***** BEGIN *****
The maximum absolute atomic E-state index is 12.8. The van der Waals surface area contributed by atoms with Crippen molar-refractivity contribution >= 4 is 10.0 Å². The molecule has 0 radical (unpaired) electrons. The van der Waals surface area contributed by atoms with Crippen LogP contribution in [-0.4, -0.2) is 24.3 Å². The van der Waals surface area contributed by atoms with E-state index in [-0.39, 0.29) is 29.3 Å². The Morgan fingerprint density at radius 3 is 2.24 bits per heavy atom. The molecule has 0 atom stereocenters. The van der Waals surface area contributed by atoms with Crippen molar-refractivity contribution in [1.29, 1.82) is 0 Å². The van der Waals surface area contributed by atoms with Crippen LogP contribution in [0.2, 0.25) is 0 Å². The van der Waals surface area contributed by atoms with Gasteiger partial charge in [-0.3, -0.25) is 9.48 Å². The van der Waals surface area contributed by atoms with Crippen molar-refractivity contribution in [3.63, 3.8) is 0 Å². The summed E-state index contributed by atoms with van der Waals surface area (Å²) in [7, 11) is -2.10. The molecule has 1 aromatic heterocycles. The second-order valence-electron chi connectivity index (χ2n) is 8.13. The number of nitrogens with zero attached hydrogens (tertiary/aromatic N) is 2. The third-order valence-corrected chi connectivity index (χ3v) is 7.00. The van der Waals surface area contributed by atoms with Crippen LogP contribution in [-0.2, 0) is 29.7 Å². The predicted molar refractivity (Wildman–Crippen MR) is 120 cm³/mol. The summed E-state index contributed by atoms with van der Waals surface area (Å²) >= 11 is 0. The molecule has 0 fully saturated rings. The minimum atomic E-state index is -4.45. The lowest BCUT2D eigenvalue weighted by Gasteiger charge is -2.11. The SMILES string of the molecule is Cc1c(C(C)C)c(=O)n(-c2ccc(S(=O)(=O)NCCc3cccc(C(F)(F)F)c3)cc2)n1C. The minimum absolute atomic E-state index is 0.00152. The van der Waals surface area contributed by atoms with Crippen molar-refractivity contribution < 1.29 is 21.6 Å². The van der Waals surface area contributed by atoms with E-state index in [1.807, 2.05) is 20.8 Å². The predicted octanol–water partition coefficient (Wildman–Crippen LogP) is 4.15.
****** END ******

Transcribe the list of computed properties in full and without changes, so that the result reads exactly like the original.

The maximum absolute atomic E-state index is 12.8. The van der Waals surface area contributed by atoms with Crippen molar-refractivity contribution >= 4 is 10.0 Å². The molecule has 0 radical (unpaired) electrons. The van der Waals surface area contributed by atoms with Crippen LogP contribution in [-0.4, -0.2) is 24.3 Å². The van der Waals surface area contributed by atoms with E-state index in [-0.39, 0.29) is 29.3 Å². The Morgan fingerprint density at radius 3 is 2.24 bits per heavy atom. The molecule has 0 atom stereocenters. The van der Waals surface area contributed by atoms with Crippen molar-refractivity contribution in [1.29, 1.82) is 0 Å². The van der Waals surface area contributed by atoms with Crippen LogP contribution in [0.2, 0.25) is 0 Å². The van der Waals surface area contributed by atoms with Gasteiger partial charge in [-0.3, -0.25) is 9.48 Å². The van der Waals surface area contributed by atoms with Crippen molar-refractivity contribution in [3.63, 3.8) is 0 Å². The summed E-state index contributed by atoms with van der Waals surface area (Å²) in [7, 11) is -2.10. The molecule has 1 aromatic heterocycles. The second-order valence-electron chi connectivity index (χ2n) is 8.13. The number of nitrogens with zero attached hydrogens (tertiary/aromatic N) is 2. The third-order valence-corrected chi connectivity index (χ3v) is 7.00. The van der Waals surface area contributed by atoms with Crippen LogP contribution in [-0.2, 0) is 29.7 Å². The predicted molar refractivity (Wildman–Crippen MR) is 120 cm³/mol. The summed E-state index contributed by atoms with van der Waals surface area (Å²) >= 11 is 0. The molecule has 0 fully saturated rings. The minimum atomic E-state index is -4.45. The lowest BCUT2D eigenvalue weighted by Gasteiger charge is -2.11. The SMILES string of the molecule is Cc1c(C(C)C)c(=O)n(-c2ccc(S(=O)(=O)NCCc3cccc(C(F)(F)F)c3)cc2)n1C. The minimum absolute atomic E-state index is 0.00152. The van der Waals surface area contributed by atoms with Crippen molar-refractivity contribution < 1.29 is 21.6 Å². The van der Waals surface area contributed by atoms with E-state index in [1.807, 2.05) is 20.8 Å². The predicted octanol–water partition coefficient (Wildman–Crippen LogP) is 4.15.